Ireland is urgent need of a dedicated environment court with easy access at low cost with a wide variety of remedies and sanctions, a Climate Bar Association symposium was told on Friday.
A specialist environmental dispute resolution court (ECT) along the lines of the Workplace Relations Commission and Labour Court should be pursued, said Cliona Kimber SC. This approach was proven around the world, most notably in New South Wales.
While it should allow for the provision of class actions and include an expanded range of remedies and sanctions, the High Court would continue to operate in parallel, she added. The ECT, however, would be much more informal, and engage in alternative dispute resolution including mediation, conciliation and arbitration.
The strong demand for the court arises from many people being concerned about air pollution, water quality and wildlife, amid pent-up demand to have their concerns addressed in a low-cost way. “That place is not the High Court for everybody,” she believed.
The move to introduce an environment case list in the High Court later this year was good in its own way, she believed, “but it’s not comprehensive enough ... It’s more of the same.”
“Despite this vast body of law the environment is still routinely destroyed and despoiled: rivers are still polluted, habitats are destroyed, insect and bird numbers are dwindling, mature trees hundreds of years old are cut down, hedges are carelessly cut out of season, the climate crisis has intensified rather than abated,” she noted in a paper presented to the symposium.”
In the court system in Ireland and elsewhere, "there is often a lack of expertise. Procedural rules for bringing a case to court for breach are often too restrictive, in particular as regards standing. Sanctions, if imposed, are often too low to deter the rule breach in the future. The system to prevent imminent damage is too costly for the ordinary citizen. The range of remedies is too limited and focuses on sanction for past breaches", Ms Kimber said.
Barrister Deirdre Ní Fhloinn outlined the findings of stakeholder consultation to identify barriers to enforcement of environmental law in Ireland. “It shows people find it difficult to know where to access information about enforcement of environmental law,” she said.
There is a cultural reluctance to report certain types of environmental harm for fear of local repercussions with one’s neighbours or local businesses, she said, while there is also “an incoherent set of rules without a consistent enforcement toolbox”.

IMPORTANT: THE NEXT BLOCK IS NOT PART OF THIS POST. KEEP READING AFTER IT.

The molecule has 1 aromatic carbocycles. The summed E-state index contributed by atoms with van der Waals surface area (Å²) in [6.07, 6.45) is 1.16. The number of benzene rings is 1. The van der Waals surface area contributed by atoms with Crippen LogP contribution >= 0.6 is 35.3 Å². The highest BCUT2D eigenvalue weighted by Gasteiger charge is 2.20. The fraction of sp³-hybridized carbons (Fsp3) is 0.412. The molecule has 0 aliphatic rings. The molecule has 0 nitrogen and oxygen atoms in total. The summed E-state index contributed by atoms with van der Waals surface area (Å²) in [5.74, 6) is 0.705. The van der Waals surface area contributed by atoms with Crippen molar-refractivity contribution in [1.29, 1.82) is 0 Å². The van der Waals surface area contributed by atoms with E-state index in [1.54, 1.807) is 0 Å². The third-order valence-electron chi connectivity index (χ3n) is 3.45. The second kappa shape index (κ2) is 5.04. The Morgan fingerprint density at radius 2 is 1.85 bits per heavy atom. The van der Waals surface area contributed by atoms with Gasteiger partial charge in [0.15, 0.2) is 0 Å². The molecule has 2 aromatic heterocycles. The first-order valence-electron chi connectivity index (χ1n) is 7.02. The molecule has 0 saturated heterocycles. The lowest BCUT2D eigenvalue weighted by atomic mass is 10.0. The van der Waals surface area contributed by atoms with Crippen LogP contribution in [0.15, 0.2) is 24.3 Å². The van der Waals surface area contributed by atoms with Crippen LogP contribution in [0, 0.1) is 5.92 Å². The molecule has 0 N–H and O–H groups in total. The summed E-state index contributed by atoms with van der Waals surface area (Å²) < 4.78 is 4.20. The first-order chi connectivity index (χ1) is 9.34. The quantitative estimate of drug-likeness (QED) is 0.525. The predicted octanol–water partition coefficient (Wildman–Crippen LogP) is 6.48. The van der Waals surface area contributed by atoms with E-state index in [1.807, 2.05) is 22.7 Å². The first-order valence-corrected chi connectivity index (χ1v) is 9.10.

“The culture of non-reporting is mirrored by a culture of non-enforcement, with serious consequences for the environment, biodiversity and our physical heritage,” Ms Ní Fhloinn said.
Louise Reilly, a legal specialist in arbitration, said environmental legislation in Ireland was a disparate collection of laws at domestic, international and EU level, when the emphasis in tackling the climate crisis should be on accessibility and enforceability.
Essential principles, she believed, should include recognition of the interconnectedness of all life forms; ecocide at domestic and international level, and “the rights of nature” – once enshrined in Brehon Law.
Environmental law in Ireland needs to be overhauled and simplified through "a model environmental code" embracing all relevant law in one accessible document, barrister Louise Beirne suggested.
Aoife Sheehan BL said the rights of future generations were not currently recognised, but she felt it would be appropriate that an environmental NGO would represent their interests if granted standing in a case.
Opening the symposium, Taoiseach Micheál Martin underlined the need for legal frameworks and access to justice as tools to effectively deal with climate crisis from the individual’s and business’ perspective.
This was in the context of it being “the defining challenge of our times”, where the EPA has found 85 per cent of Irish people are worried about its global and local impacts, but also concerned about environmental degradation, biodiversity loss and deterioration of water and air quality.
The Government was pursuing a different course to the exploitative economic model of the past, he said, backed by the appropriate legislative framework provided under the 2021 climate action plan “on the journey to real sustainability”.
"It is not enough to put legislation, plans and policies in place without appropriate implementation and enforcement," Mr Martin accepted. Likewise, success would also depend on public support for action rather than it being "imposed from outside or from above".
Welcomed the setting up of the specialist Climate Bar Association to enhance legal expertise on climate and environment, he said the legal profession and judiciary had a critical role in ensuring environmental protection was upheld.